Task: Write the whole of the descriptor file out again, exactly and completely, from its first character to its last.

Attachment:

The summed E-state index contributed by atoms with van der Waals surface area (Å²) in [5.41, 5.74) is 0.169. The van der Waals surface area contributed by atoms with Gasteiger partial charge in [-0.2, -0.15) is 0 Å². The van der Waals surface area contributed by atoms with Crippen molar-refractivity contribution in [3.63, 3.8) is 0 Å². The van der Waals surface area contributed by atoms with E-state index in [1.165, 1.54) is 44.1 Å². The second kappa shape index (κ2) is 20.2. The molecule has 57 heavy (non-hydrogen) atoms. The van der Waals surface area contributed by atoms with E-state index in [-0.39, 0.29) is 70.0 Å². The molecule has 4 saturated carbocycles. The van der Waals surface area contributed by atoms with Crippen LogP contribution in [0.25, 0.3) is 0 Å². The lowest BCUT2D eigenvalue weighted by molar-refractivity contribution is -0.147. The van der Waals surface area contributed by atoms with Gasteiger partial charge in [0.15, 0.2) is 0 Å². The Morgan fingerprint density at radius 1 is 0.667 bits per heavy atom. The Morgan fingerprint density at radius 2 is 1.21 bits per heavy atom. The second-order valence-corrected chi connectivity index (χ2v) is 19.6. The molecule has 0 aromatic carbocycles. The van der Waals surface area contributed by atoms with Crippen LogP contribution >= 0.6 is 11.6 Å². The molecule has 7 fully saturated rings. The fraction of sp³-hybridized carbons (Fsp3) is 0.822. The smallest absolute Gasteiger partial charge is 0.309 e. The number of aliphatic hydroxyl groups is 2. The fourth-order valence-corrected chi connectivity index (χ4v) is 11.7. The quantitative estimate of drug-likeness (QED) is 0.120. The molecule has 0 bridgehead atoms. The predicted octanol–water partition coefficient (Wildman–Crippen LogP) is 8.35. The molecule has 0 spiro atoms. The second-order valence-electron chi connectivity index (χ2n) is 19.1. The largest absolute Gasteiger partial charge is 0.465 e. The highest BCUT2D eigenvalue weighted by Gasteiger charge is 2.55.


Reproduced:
The summed E-state index contributed by atoms with van der Waals surface area (Å²) in [5.41, 5.74) is 0.169. The van der Waals surface area contributed by atoms with Gasteiger partial charge in [-0.2, -0.15) is 0 Å². The van der Waals surface area contributed by atoms with Crippen molar-refractivity contribution in [3.63, 3.8) is 0 Å². The van der Waals surface area contributed by atoms with E-state index in [1.165, 1.54) is 44.1 Å². The second kappa shape index (κ2) is 20.2. The molecule has 57 heavy (non-hydrogen) atoms. The van der Waals surface area contributed by atoms with E-state index in [-0.39, 0.29) is 70.0 Å². The molecule has 4 saturated carbocycles. The van der Waals surface area contributed by atoms with Crippen LogP contribution in [0.25, 0.3) is 0 Å². The lowest BCUT2D eigenvalue weighted by molar-refractivity contribution is -0.147. The van der Waals surface area contributed by atoms with Gasteiger partial charge in [0.15, 0.2) is 0 Å². The Morgan fingerprint density at radius 1 is 0.667 bits per heavy atom. The Morgan fingerprint density at radius 2 is 1.21 bits per heavy atom. The second-order valence-corrected chi connectivity index (χ2v) is 19.6. The molecule has 0 aromatic carbocycles. The van der Waals surface area contributed by atoms with Crippen LogP contribution >= 0.6 is 11.6 Å². The molecule has 7 fully saturated rings. The fraction of sp³-hybridized carbons (Fsp3) is 0.822. The smallest absolute Gasteiger partial charge is 0.309 e. The number of aliphatic hydroxyl groups is 2. The fourth-order valence-corrected chi connectivity index (χ4v) is 11.7. The quantitative estimate of drug-likeness (QED) is 0.120. The molecule has 0 bridgehead atoms. The predicted octanol–water partition coefficient (Wildman–Crippen LogP) is 8.35. The molecule has 0 spiro atoms. The second-order valence-electron chi connectivity index (χ2n) is 19.1. The largest absolute Gasteiger partial charge is 0.465 e. The highest BCUT2D eigenvalue weighted by Gasteiger charge is 2.55.